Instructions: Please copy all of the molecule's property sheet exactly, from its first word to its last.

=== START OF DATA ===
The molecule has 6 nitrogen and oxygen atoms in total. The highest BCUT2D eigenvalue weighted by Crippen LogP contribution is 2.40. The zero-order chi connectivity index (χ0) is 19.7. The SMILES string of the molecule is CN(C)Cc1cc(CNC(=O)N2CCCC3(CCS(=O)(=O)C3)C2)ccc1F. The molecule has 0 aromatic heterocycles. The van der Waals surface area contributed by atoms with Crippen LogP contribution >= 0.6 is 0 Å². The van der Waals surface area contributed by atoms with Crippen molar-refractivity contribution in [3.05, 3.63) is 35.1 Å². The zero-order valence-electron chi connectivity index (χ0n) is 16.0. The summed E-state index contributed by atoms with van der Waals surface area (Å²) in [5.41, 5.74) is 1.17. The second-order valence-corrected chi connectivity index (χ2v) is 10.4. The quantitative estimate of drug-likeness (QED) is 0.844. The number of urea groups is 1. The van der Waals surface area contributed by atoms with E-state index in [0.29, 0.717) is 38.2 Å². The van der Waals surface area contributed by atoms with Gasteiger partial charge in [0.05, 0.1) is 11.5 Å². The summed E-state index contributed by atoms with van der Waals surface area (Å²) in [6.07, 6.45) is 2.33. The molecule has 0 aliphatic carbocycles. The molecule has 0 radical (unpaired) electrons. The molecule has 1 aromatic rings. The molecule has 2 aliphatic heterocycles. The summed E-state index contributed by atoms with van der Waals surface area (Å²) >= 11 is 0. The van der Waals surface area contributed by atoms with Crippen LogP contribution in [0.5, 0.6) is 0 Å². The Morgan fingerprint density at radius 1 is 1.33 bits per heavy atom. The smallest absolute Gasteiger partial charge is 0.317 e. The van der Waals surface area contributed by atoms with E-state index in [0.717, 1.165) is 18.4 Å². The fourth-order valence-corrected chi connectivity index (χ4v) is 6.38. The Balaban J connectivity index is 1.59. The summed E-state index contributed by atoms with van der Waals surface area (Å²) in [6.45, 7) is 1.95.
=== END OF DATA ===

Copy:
The molecule has 6 nitrogen and oxygen atoms in total. The highest BCUT2D eigenvalue weighted by Crippen LogP contribution is 2.40. The zero-order chi connectivity index (χ0) is 19.7. The SMILES string of the molecule is CN(C)Cc1cc(CNC(=O)N2CCCC3(CCS(=O)(=O)C3)C2)ccc1F. The molecule has 0 aromatic heterocycles. The van der Waals surface area contributed by atoms with Crippen LogP contribution >= 0.6 is 0 Å². The van der Waals surface area contributed by atoms with Crippen molar-refractivity contribution in [3.05, 3.63) is 35.1 Å². The zero-order valence-electron chi connectivity index (χ0n) is 16.0. The summed E-state index contributed by atoms with van der Waals surface area (Å²) in [5.41, 5.74) is 1.17. The second-order valence-corrected chi connectivity index (χ2v) is 10.4. The quantitative estimate of drug-likeness (QED) is 0.844. The number of urea groups is 1. The van der Waals surface area contributed by atoms with E-state index in [0.29, 0.717) is 38.2 Å². The van der Waals surface area contributed by atoms with Gasteiger partial charge in [0.05, 0.1) is 11.5 Å². The summed E-state index contributed by atoms with van der Waals surface area (Å²) in [6.07, 6.45) is 2.33. The molecule has 0 aliphatic carbocycles. The molecule has 0 radical (unpaired) electrons. The molecule has 1 aromatic rings. The molecule has 2 aliphatic heterocycles. The summed E-state index contributed by atoms with van der Waals surface area (Å²) >= 11 is 0. The van der Waals surface area contributed by atoms with Crippen LogP contribution in [0.5, 0.6) is 0 Å². The Morgan fingerprint density at radius 1 is 1.33 bits per heavy atom. The smallest absolute Gasteiger partial charge is 0.317 e. The van der Waals surface area contributed by atoms with E-state index in [0.717, 1.165) is 18.4 Å². The fourth-order valence-corrected chi connectivity index (χ4v) is 6.38. The Balaban J connectivity index is 1.59. The summed E-state index contributed by atoms with van der Waals surface area (Å²) in [6.45, 7) is 1.95.